CHRISTOPHER SMITH Snape Maltings
> Snape Maltings
Benjamin Britten was often in deadly earnest.
On occasion, though, he could be persuaded to let his hair down.
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What makes Albert Herring such a splendid comic opera is the way serious themes are turned upside down so we can see the funny side.
Setting the tale of innocence at risk in a Suffolk village, librettist Eric Crozier went after every verbal joke.
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The composer followed suit with a score that is a tapestry of cheeky musical quotations, from Mozart to Wagner to Sullivan and Tin Pan Alley.
A dozen soloists from the Britten-Pears Young Artists Programme seized their chances with fine performances, though more care over diction would sometimes have been welcome.
As Sid, a beefy butcher's boy, Peter McGillivray is a fine baritone, while Julian Hubbard (the Vicar) and Allan Clayton (Albert) are plainly tenors to watch out for. Sarah Estill's Lady Billows is less impressive, substituting bluster for the grand manner, and Cerys Jones is a rather pale Nancy.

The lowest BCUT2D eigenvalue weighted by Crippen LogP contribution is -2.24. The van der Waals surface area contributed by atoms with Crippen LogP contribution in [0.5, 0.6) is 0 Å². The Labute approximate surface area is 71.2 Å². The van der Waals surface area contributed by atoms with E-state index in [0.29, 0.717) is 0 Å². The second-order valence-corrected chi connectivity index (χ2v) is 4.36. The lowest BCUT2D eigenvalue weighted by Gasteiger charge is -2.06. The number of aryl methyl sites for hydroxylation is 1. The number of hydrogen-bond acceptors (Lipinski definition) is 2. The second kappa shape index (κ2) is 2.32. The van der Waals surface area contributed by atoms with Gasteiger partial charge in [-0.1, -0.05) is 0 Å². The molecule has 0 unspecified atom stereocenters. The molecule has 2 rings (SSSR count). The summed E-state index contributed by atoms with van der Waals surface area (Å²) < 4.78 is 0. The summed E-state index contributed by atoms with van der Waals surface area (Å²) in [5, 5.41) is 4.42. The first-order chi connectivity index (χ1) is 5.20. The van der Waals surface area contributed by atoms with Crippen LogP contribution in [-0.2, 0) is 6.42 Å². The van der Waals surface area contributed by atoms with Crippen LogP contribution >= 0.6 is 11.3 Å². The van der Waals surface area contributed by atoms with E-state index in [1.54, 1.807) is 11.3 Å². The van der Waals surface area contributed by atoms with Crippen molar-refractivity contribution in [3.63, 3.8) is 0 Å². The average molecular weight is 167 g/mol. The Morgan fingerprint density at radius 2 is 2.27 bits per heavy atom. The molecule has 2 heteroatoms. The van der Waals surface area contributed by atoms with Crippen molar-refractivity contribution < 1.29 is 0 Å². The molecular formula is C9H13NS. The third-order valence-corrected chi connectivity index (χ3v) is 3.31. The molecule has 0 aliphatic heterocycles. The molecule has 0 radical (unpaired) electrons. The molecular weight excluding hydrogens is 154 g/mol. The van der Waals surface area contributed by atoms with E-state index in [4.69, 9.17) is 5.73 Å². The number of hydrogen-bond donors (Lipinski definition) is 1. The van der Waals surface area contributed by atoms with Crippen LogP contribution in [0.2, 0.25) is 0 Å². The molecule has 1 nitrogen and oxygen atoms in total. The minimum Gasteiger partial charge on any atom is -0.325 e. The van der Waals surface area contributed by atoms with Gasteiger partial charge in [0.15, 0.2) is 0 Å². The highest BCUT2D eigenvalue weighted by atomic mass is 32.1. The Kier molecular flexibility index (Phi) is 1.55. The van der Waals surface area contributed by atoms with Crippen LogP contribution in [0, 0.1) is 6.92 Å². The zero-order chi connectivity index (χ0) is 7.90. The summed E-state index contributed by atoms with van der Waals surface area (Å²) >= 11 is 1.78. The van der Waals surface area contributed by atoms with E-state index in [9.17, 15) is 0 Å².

The singers are at their best in ensembles. There, in traditional fashion, all the characters come together in ingenious set pieces.
Under Paul Kildea, members of the Britten-Pears Orchestra brought out the wit of what is not just an accomp-animent but an ironic commentary.
At times they could have played more quietly. What is needed is tone and phrasing, not volume.
Lindy Hume's production is inventive, even gimmicky.
A high point is Albert's entry on a chariot that mocks the scallop monument on Aldeburgh beach.
Whether we really need the spectacle of laundry on the washing line is another question.
Snape audiences know their Britten and are perfectly aware what lurks beneath laughter in Albert Herring.